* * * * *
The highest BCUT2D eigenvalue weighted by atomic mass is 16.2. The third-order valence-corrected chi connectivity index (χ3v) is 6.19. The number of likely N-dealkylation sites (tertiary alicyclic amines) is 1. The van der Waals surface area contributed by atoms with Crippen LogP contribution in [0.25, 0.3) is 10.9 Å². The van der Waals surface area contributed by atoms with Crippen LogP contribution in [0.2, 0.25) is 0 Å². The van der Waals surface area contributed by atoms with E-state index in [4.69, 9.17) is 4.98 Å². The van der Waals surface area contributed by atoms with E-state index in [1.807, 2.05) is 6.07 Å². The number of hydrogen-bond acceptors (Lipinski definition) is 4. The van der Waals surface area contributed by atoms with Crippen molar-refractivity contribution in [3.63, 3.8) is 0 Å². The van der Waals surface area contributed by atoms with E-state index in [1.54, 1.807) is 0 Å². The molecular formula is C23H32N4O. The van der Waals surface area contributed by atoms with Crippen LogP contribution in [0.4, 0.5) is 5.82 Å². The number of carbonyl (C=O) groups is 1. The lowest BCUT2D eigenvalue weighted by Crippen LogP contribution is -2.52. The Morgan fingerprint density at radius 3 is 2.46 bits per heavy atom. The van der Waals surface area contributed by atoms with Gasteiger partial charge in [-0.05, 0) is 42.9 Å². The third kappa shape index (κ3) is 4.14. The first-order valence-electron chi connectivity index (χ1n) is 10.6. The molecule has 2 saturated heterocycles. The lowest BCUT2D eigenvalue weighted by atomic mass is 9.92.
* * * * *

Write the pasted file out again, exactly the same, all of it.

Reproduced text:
The highest BCUT2D eigenvalue weighted by atomic mass is 16.2. The third-order valence-corrected chi connectivity index (χ3v) is 6.19. The number of likely N-dealkylation sites (tertiary alicyclic amines) is 1. The van der Waals surface area contributed by atoms with Crippen LogP contribution in [0.25, 0.3) is 10.9 Å². The van der Waals surface area contributed by atoms with Crippen LogP contribution in [0.2, 0.25) is 0 Å². The van der Waals surface area contributed by atoms with E-state index in [4.69, 9.17) is 4.98 Å². The van der Waals surface area contributed by atoms with E-state index in [1.807, 2.05) is 6.07 Å². The number of hydrogen-bond acceptors (Lipinski definition) is 4. The van der Waals surface area contributed by atoms with Crippen molar-refractivity contribution in [3.63, 3.8) is 0 Å². The van der Waals surface area contributed by atoms with E-state index in [1.54, 1.807) is 0 Å². The molecular formula is C23H32N4O. The van der Waals surface area contributed by atoms with Crippen LogP contribution in [0.4, 0.5) is 5.82 Å². The number of carbonyl (C=O) groups is 1. The lowest BCUT2D eigenvalue weighted by Crippen LogP contribution is -2.52. The Morgan fingerprint density at radius 3 is 2.46 bits per heavy atom. The van der Waals surface area contributed by atoms with Gasteiger partial charge in [-0.05, 0) is 42.9 Å². The third kappa shape index (κ3) is 4.14. The first-order valence-electron chi connectivity index (χ1n) is 10.6. The molecule has 2 saturated heterocycles. The lowest BCUT2D eigenvalue weighted by atomic mass is 9.92.